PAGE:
United States District Court, D. New Jersey
MCNULTY UNITED STATES DISTRICT JUDGE.
Carmen Rodriguez brings this action pursuant to 42 U.S.C.
§§ 405(g), 1383(c)(3) to review a final decision of
the Commissioner of Social Security
("Commissioner") denying her claims to Disability
Insurance Benefits ("DIB") under Title II and XVI
of the Social Security Act, 42 U.S.C. §§ 401-34.
Rodriguez raises four principal issues in this appeal.
Rodriguez argues that the Administrative Law Judge
("ALJ") should have considered her application for
Supplemental Security Income ("SSI") disability
benefits. The ALJ's decision was constrained to
Rodriguez's DIB claim. Rodriguez admittedly received an
initial denial of her SSI. Rodriguez has provided no
evidence, nor is there any evidence in the Administrative
Record, that Rodriguez appealed the initial denial, despite
receiving the notice and instructions on how to appeal.
next challenges the ALJ's failure to consult with a
medical advisor, as required under certain circumstances
under Social Security Ruling ("SSR") 83-20.
Finally, Rodriguez argues that the ALJ improperly omitted her
"non-severe" impairments when determining her
Residual Functional Capacity ("RFC") and
constructed a faulty hypothetical to the vocational expert.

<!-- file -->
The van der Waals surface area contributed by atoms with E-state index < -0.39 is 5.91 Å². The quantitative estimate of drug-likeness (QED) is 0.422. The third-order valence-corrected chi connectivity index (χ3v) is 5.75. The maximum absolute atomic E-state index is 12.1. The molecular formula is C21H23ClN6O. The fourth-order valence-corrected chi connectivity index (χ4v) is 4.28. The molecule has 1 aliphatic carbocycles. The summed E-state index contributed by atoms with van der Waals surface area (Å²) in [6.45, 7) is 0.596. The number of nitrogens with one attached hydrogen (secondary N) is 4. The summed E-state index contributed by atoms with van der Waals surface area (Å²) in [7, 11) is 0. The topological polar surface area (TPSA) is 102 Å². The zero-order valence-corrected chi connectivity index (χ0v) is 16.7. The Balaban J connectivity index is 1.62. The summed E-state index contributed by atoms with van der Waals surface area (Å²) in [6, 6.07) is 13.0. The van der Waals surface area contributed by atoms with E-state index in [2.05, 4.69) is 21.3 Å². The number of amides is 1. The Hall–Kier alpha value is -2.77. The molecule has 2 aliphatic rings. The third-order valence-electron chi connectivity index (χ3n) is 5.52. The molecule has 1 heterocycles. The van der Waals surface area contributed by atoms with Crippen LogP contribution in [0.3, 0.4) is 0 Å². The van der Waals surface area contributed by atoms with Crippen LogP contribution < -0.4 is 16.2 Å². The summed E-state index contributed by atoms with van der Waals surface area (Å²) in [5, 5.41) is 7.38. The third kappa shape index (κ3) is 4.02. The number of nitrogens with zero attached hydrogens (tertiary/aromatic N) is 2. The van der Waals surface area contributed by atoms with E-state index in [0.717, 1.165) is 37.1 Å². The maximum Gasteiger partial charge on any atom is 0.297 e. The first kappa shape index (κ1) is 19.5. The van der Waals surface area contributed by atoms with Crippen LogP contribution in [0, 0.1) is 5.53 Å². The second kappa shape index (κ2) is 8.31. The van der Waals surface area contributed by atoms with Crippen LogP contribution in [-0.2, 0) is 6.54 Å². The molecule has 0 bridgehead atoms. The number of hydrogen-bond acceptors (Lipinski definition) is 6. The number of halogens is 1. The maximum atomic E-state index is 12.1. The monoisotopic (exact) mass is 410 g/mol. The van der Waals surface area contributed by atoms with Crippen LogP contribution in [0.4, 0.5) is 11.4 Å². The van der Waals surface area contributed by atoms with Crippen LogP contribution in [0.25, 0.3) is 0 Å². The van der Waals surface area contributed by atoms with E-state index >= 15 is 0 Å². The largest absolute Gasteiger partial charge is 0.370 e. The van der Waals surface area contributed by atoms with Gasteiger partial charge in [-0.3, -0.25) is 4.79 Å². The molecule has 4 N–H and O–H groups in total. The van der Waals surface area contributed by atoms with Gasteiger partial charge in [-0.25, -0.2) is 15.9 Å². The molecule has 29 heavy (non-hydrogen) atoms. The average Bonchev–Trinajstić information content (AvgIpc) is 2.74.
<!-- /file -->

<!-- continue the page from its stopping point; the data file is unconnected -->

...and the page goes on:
reasons stated below, the decision of the Commissioner is
seeks to reverse the ALJ's finding that she did not meet
the Social Security Act's definition of disabled from
February 23, 2012, the alleged onset date, through the Date
Last Insured ("DLI"), March 31, 2012. (R. 34).
12, 2013, Rodriguez applied for DIB, alleging a disabling
condition that began on February 23, 2012. (R. 82-83, 194).
Rodriguez attributed her disability to depression, high blood
pressure, sleeping problems, pain, and arthritis in her back.
(R. 219). Her application was initially denied on September
10, 2013 (R. 88-89), and upon reconsideration on March 19,
2014. (R. 90-99).
December 11, 2015, Rodriguez appeared before the ALJ with an
attorney and testified. (R. 23). Christian Boardman, a
vocational expert ("VE"), also testified.
April 21, 2016, the ALJ issued a decision finding that
Rodriguez is not disabled within the meaning of the Social
Security Act. (R. 23-34). The ALJ concluded that
Rodriguez's affect disorder/depression was a severe
impairment, but not of listing-level severity. (R. 25-27).
The ALJ determined that Rodriguez, given her Residual
Functional Capacity ("RFC"), was able to perform
past relevant work. (R. 27-34).
qualify for DIB under Title II of the Act, a claimant must
demonstrate that there is some "medically determinable
basis for an impairment that prevents him or her from
engaging in any substantial gainful activity for a statutory
twelve-month period." Kangas v. Bowen, 823 F.2d
775, 777 (3d Cir. 1987); 42 U.S.C. § 423 (d)(1) (1982).
Additionally, the claimant must show that she had disability
insured status at the time she became disabled or that she
attained this status at some point during her disability. 42
U.S.C. §§ 416(i)(1), 423; 20 C.F.R. §404.131.
Five-Step Process and This Court's Standard of Review
the authority of the Social Security Act, the Social Security
Administration has established a five-step evaluation process